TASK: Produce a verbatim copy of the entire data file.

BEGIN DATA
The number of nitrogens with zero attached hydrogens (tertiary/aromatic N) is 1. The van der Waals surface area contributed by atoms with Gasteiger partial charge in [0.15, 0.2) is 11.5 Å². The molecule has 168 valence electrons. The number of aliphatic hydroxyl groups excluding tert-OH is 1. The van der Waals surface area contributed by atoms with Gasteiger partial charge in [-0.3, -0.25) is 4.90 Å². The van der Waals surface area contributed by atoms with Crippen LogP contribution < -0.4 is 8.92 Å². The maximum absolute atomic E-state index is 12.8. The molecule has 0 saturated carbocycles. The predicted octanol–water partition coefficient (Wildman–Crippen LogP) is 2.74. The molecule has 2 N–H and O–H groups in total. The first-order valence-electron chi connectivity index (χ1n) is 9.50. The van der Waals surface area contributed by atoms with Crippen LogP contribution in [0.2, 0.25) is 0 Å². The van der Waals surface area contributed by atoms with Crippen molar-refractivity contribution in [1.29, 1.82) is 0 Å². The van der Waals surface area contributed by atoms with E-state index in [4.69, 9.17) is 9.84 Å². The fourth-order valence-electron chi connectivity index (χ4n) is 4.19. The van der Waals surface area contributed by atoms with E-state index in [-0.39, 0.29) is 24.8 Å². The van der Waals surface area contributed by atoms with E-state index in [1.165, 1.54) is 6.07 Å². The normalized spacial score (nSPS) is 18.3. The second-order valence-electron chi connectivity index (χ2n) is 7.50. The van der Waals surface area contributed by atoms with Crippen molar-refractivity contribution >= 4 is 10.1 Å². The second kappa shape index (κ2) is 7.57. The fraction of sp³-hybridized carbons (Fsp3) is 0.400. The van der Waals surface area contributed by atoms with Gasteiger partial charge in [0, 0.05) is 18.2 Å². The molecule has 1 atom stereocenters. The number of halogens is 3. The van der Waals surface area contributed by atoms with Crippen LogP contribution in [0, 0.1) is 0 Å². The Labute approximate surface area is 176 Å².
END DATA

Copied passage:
The number of nitrogens with zero attached hydrogens (tertiary/aromatic N) is 1. The van der Waals surface area contributed by atoms with Gasteiger partial charge in [0.15, 0.2) is 11.5 Å². The molecule has 168 valence electrons. The number of aliphatic hydroxyl groups excluding tert-OH is 1. The van der Waals surface area contributed by atoms with Gasteiger partial charge in [-0.3, -0.25) is 4.90 Å². The van der Waals surface area contributed by atoms with Crippen LogP contribution < -0.4 is 8.92 Å². The maximum absolute atomic E-state index is 12.8. The molecule has 0 saturated carbocycles. The predicted octanol–water partition coefficient (Wildman–Crippen LogP) is 2.74. The molecule has 2 N–H and O–H groups in total. The first-order valence-electron chi connectivity index (χ1n) is 9.50. The van der Waals surface area contributed by atoms with Crippen LogP contribution in [0.2, 0.25) is 0 Å². The van der Waals surface area contributed by atoms with Crippen molar-refractivity contribution in [1.29, 1.82) is 0 Å². The van der Waals surface area contributed by atoms with E-state index in [4.69, 9.17) is 9.84 Å². The fourth-order valence-electron chi connectivity index (χ4n) is 4.19. The van der Waals surface area contributed by atoms with E-state index in [-0.39, 0.29) is 24.8 Å². The van der Waals surface area contributed by atoms with E-state index in [1.165, 1.54) is 6.07 Å². The normalized spacial score (nSPS) is 18.3. The second-order valence-electron chi connectivity index (χ2n) is 7.50. The van der Waals surface area contributed by atoms with Crippen molar-refractivity contribution >= 4 is 10.1 Å². The second kappa shape index (κ2) is 7.57. The fraction of sp³-hybridized carbons (Fsp3) is 0.400. The van der Waals surface area contributed by atoms with Gasteiger partial charge in [0, 0.05) is 18.2 Å². The molecule has 1 atom stereocenters. The number of halogens is 3. The van der Waals surface area contributed by atoms with Crippen LogP contribution in [0, 0.1) is 0 Å². The Labute approximate surface area is 176 Å².